By Warren Popp
Impunity Watch Reporter, Middle East
GENEVA, Switzerland – On the twenty-third of July, the President of the United Nations Human Rights Council, Ambassador Sihasak Phuangketkeow, announced the appointment of three independent experts to an international fact-finding mission to “investigate violations of international law, including international humanitarian and human rights law, resulting from the Israeli attacks on the flotilla of ships carrying humanitarian assistance.” The May thirty-first raid on the flotilla resulted in the deaths of nine Turkish citizens, including one with joint American citizenship, the injury of dozens of other activists, and the injury of several Israeli commandos.
The “independent international fact-finding mission” was established to implement a Human Rights Council Resolution, which was passed during an urgent debate on the Israeli raid on the second of June 2010. The Council deplored “the loss of life of innocent civilians” during the debate.
The Mission is expected to travel to Israel, Turkey, and Gaza in August to conduct their investigation, and will report their findings to the Council during their next session, which is scheduled to begin on the twelfth of September.
In announcing the appointment of the experts to the panel, Ambassador Phuangketkeow said: “The expertise, independence and impartiality of the members of the mission will be devoted to clarifying the events which took place that day and their legality. We call upon all parties to fully cooperate with the mission and hope that this mission will contribute to peace in the region and justice for the victims.”
While Israel has not officially responded to the Council’s request for cooperation with the mission, as expected, Israel did not respond favourably to the announcement of the mission’s formation. A senior Israeli official told AFP, on condition of anonymity, “This panel of experts is not intending to look for the truth but to satisfy the non-democratic countries which control the Human Rights Council, who have an automatic anti-Israeli majority.” This is a common criticism of the Council voiced by observers and non-governmental organizations.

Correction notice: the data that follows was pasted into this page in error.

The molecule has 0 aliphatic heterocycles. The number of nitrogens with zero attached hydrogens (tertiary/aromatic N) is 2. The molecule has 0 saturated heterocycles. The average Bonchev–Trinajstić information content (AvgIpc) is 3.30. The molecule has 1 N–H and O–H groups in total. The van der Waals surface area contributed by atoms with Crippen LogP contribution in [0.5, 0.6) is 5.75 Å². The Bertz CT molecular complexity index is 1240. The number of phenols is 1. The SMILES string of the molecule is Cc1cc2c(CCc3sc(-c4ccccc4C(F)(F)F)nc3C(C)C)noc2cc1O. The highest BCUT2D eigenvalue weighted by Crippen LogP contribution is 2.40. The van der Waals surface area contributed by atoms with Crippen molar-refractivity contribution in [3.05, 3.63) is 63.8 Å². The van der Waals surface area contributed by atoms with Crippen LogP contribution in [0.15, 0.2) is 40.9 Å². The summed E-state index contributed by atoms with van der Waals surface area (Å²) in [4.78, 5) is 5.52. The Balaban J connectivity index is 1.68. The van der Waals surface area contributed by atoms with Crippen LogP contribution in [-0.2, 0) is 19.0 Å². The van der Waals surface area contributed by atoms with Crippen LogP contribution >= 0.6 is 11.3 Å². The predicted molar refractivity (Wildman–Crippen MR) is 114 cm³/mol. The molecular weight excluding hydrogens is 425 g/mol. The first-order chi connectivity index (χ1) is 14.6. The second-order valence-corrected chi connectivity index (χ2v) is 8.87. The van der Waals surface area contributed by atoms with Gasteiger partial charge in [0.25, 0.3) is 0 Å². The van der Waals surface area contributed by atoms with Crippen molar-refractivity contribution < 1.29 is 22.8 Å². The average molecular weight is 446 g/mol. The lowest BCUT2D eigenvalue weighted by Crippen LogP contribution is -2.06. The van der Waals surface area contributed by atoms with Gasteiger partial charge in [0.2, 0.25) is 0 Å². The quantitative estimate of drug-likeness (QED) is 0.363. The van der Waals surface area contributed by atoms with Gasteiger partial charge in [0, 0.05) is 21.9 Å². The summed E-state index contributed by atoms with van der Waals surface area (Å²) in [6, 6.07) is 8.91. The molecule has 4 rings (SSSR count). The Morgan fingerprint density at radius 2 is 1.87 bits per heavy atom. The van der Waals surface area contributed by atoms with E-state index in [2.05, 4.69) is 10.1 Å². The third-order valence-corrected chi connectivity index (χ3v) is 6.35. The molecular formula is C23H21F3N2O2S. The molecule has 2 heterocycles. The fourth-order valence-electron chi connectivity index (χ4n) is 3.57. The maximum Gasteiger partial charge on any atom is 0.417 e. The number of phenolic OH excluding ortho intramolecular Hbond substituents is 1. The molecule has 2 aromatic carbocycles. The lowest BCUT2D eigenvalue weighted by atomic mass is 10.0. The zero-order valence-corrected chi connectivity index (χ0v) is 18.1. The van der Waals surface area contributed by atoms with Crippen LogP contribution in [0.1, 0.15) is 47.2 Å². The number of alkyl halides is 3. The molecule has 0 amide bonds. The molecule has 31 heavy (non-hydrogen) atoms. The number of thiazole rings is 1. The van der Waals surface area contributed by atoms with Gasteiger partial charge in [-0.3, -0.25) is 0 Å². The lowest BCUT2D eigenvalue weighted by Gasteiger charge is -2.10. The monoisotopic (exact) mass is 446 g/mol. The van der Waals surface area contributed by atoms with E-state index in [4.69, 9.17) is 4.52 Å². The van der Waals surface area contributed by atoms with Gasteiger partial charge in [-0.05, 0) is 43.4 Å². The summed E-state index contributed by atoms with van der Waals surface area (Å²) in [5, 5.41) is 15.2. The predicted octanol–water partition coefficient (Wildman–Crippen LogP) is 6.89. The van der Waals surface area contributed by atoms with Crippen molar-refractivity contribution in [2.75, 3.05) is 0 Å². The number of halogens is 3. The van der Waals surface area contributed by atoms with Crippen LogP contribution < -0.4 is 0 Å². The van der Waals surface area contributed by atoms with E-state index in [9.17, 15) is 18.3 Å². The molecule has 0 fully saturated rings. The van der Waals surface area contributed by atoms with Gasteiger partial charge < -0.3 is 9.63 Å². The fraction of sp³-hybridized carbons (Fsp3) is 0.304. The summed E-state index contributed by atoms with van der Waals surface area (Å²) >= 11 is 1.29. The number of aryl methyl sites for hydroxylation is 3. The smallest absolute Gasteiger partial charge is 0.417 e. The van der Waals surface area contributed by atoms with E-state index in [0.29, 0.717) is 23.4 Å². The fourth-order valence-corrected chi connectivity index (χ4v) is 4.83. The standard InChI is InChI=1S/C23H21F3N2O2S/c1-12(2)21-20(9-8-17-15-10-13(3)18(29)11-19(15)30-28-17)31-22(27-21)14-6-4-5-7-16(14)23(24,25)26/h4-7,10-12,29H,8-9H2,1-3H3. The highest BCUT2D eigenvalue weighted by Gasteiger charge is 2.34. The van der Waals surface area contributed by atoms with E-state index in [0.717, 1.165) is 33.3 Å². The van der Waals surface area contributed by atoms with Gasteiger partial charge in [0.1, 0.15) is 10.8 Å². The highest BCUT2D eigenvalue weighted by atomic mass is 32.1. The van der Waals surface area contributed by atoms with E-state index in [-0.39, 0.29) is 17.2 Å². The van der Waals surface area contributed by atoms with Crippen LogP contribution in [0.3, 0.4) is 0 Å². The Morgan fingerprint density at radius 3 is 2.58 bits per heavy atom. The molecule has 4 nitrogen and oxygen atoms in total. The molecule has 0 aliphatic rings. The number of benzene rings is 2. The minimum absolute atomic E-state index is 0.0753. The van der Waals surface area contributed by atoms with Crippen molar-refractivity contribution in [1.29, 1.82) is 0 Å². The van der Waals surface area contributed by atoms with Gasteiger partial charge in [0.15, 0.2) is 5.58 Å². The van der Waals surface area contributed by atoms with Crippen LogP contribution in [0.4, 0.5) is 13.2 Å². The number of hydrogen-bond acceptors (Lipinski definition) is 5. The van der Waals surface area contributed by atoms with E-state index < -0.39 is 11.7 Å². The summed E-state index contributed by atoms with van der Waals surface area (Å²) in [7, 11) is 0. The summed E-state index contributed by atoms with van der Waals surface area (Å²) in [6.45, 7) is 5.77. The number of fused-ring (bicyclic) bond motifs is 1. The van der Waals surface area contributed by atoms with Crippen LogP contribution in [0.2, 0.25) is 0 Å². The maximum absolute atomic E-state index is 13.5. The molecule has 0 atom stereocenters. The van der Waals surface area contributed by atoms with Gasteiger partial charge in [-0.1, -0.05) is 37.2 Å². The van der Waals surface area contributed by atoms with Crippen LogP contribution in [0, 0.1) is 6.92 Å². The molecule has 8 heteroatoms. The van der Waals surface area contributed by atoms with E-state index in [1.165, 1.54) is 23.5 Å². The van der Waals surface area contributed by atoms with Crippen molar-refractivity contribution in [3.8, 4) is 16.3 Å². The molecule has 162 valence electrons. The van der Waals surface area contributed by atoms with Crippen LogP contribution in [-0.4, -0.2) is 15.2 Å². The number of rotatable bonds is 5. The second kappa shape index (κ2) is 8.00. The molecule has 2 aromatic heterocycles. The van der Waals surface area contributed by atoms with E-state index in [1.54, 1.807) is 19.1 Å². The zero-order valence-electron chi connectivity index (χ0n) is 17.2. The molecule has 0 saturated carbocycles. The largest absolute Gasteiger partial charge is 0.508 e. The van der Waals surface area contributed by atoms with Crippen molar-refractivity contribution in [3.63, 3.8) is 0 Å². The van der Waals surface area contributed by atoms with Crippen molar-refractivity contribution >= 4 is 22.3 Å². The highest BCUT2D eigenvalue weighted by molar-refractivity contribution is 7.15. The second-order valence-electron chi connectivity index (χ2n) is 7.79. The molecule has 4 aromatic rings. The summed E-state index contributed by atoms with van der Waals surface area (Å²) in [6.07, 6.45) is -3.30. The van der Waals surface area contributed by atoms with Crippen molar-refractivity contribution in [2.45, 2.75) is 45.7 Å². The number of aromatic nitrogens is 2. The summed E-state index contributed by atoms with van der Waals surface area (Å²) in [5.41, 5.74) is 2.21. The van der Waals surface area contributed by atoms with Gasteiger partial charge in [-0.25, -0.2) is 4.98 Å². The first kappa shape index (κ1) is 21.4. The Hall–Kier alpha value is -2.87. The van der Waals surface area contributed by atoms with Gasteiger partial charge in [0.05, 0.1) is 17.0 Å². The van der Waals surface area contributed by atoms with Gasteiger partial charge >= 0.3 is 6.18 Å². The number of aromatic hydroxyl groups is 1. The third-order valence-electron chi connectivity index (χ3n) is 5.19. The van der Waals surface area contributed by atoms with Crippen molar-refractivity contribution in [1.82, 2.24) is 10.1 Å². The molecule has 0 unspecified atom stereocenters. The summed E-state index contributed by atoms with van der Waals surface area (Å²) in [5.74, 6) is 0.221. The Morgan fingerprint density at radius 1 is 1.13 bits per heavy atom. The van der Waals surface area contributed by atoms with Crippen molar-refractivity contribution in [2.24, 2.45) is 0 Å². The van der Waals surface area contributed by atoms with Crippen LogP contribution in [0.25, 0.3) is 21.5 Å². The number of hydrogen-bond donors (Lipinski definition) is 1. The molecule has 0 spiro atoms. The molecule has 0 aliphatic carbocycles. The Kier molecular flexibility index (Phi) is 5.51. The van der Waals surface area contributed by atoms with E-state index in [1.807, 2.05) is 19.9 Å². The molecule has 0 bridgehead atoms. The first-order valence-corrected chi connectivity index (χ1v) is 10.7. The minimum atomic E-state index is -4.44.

The Jerusalem Post quotes the IDF Chief of General Staff, Lieutenant-General Gabi Ashkenazi as saying, “My personal opinion is that more probes into the flotilla are out of line.”
The Israeli military recently completed its own internal investigation into the probe, finding that the killings of activists were justified, but admitting that the Israel Defence Force (IDF) made some mistakes in their preparation for the raid. In addition to the military investigation, Israel has set up a panel, the Tirkel Committee, to investigate the incident, and to decide whether the raid was in compliance with international law.
It has also been reported that Israel is seriously considering cooperating with the work of an international panel proposed by UN Secretary-General Ban Ki-moon, which will include both Turkish and Israeli participation. Israel has reportedly been in consultations with the Secretary-General over the panel’s composition, and has stipulated that, in return for its cooperation, the panel should begin its work only after the Tirkel Committee completes its work, and that the panel’s findings should take precedence over all other international probes into the raid.
The Christian Science Monitor claims, “Beyond the flotilla affair, Israel wants to court the UN chief as a way of limiting the influence of the international body’s Human Rights council.” The Monitor quotes an Israeli government official as saying, “You have to distinguish between the two.” “The human rights council makes no pretense to be objective. It has a persistent and consistent anti-Israel obsession…. The same cannot be said of the secretary general. In Israel we hold him in the highest esteem.”
The three independent experts on the newly appointed Human Rights Council fact-minding mission are, Judge Karl T. Hudson-Phillips, Queen’s Counsel (Trinidad and Tobago), who served as a Judge of the International Criminal Court from 2003 to 2007; Sir Desmond de Silva, Queen’s Counsel (United Kingdom), who served as Chief Prosecutor of the UN backed Special Court for Sierra Leone in 2005 at the level of an Under-Secretary General of the United Nations; and Mary Shanthi Dairiam (Malaysia), who was a member of the Committee on the Elimination of Discrimination against Women from 2005 to 2008, and has been serving on the Gender Equality Task Force of the United Nations Development Programme since 2007.
For more information, please see:
The Christian Science Monitor – Israel Signals New Cooperation with UN Over Gaza Flotilla – 26 July 2010
AFP – Israel Slams UN Council’s Gaza Flotilla Probe – 25 July 2010
Jerusalem Post – Gaza Flotilla Probes are Out of Line – 25 July 2010
Al Arabiya News – UN Forum Names Team to Probe Israel Ship Raid – 23 July 2010
Arab News – UN Names Team to Probe Israel’s Ship Raid – 23 July 2010
United Nations Office of the High Commissioner for Human Rights – Press Release: United Nations Human Rights Council Panel to Investigate Israeli Raid on Gaza Flotilla Established – 23 July 2010